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Official Website of the
Catholic Diocese of Little Rock
Published: September 17, 2016
This is the 10th column in a 13-part series.
By Cackie Upchurch
Director of Little Rock Scripture Study
“The Church’s very credibility is seen in how she shows merciful and compassionate love.” In these words of Pope Francis announcing the Year of Mercy, we hear a challenge and an invitation — a challenge to offer testimony with our lives and the invitation to enter into the very heart of God in the process.
Within the biblical tradition, from some of the earliest recorded materials, we find the priority given to that mercy and compassion of which the pope speaks.
The Ten Commandments outlined in Exodus 20 and Deuteronomy 5 presume the kind of community where love of God and love of others is expressed in actions, not merely refraining from evil such as murder, adultery and stealing, but honoring the dignity of others and protecting their rights to property, reputation and life.
The covenant code was expanded to include 613 laws found throughout the first five books of the Bible (the Pentateuch or Torah). At their core is the belief that within the community we have responsibilities to one another, responsibilities that reflect God’s own care for his people.
The command to care for widows and orphans and to welcome the alien is but one example of this merciful love in action (e.g., Deuteronomy 10:17-19; 14:28-29; 24:17; Psalm 146:9).
In fact, when the prophets of Israel later announced God’s judgment and called Israel to repent it was most often because their actions did not reflect the merciful compassion of God that was to be the hallmark of their communities.
Isaiah spoke God’s words when he announced, “Put away your misdeeds from before my eyes … make justice your aim: redress the wronged, hear the orphan’s plea, defend the widow” (1:16-17). Notice that justice takes the form of compassion for the needy.
Similarly, Jeremiah announced the way to reform, “Only if you thoroughly reform your ways and your deeds; if each of you deals justly with your neighbor; if you no longer oppress the alien, the orphan and the widow … only then will I let you continue to dwell in this place” (7:5-7).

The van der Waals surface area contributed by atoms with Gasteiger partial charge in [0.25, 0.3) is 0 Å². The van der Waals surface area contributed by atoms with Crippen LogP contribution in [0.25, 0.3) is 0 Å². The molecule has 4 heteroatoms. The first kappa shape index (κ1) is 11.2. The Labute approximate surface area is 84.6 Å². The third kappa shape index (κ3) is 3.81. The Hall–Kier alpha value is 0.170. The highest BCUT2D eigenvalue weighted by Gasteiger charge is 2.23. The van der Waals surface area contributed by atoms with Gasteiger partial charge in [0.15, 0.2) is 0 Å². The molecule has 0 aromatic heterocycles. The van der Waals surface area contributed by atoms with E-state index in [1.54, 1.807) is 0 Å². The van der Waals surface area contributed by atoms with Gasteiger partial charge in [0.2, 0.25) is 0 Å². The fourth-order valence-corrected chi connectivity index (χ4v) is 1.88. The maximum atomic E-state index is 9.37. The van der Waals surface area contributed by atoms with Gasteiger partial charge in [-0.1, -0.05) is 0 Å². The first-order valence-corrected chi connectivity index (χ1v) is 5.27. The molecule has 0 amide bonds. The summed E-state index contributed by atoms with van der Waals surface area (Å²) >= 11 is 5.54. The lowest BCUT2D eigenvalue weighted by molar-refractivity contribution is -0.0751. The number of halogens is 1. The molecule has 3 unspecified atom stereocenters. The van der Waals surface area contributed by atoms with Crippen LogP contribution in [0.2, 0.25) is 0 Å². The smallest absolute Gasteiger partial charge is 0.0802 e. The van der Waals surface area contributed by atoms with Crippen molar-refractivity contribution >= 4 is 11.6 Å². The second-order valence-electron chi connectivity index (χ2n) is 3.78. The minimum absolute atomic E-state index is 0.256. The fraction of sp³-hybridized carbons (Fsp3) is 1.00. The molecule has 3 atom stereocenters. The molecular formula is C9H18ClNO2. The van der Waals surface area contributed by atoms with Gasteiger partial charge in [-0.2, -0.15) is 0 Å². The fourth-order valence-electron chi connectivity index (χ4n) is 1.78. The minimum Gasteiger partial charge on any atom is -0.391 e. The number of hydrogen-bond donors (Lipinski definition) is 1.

The heart of the matter is mercy, also translated as compassion or faithful love. Justice, a different word in Hebrew and in Greek (the languages of the Bible), nonetheless includes the component of mercy. Justice is delivered to those who show no mercy to those most in need.
It should come as no surprise that Jesus, raised in the traditions of Israel and truly the Son of God, painted a vivid picture of final judgment (Matthew 25:31-46). The nations will be separated and judged as a shepherd separates sheep and goats, with the determining factor being how each group has treated the least among them.
Jesus makes the clearest and most profound statement about his presence in our midst when he states, “whatever you did for one of these least brothers of mine, you did for me.” He is stating plainly and profoundly that he can be found in the hungry, the thirsty, the naked, the homeless, the sick, the imprisoned and those who are dying. Our work as disciples is to feed, give drink, clothe, provide shelter, nurse, accompany and bury. Our work is to be ministers of mercy.
Our credibility as disciples will be evident in what our Church has come to identify as the corporal works of mercy. In Matthew 25 these works of mercy are repeated four times in just 16 verses. Clearly, we are meant to hear them and to take them to heart. But more importantly we are meant to live them.
Living the corporal works of mercy may put us on the front lines of reforming injustices, but it may also be fulfilled in simple acts that become larger ones. Consider this example: feeding the hungry and clothing the naked might lead us to a food pantry or a homeless shelter where we can regularly volunteer and get to know people, but it can also cause us to examine what we waste, to find good partners for our extra coats and boots, to purchase wisely so that we don’t throw away food.
We might purchase food vouchers from area grocery stores or restaurants and keep them in our cars or wallets so that we can give them to those in need right at the time we encounter them.
Pope Francis is right. Our very credibility as Christians is at stake.
This article was originally published in Arkansas Catholic Sept. 17, 2016. Copyright Diocese of Little Rock. All rights reserved. This article may be copied or redistributed with acknowledgement and permission of the publisher.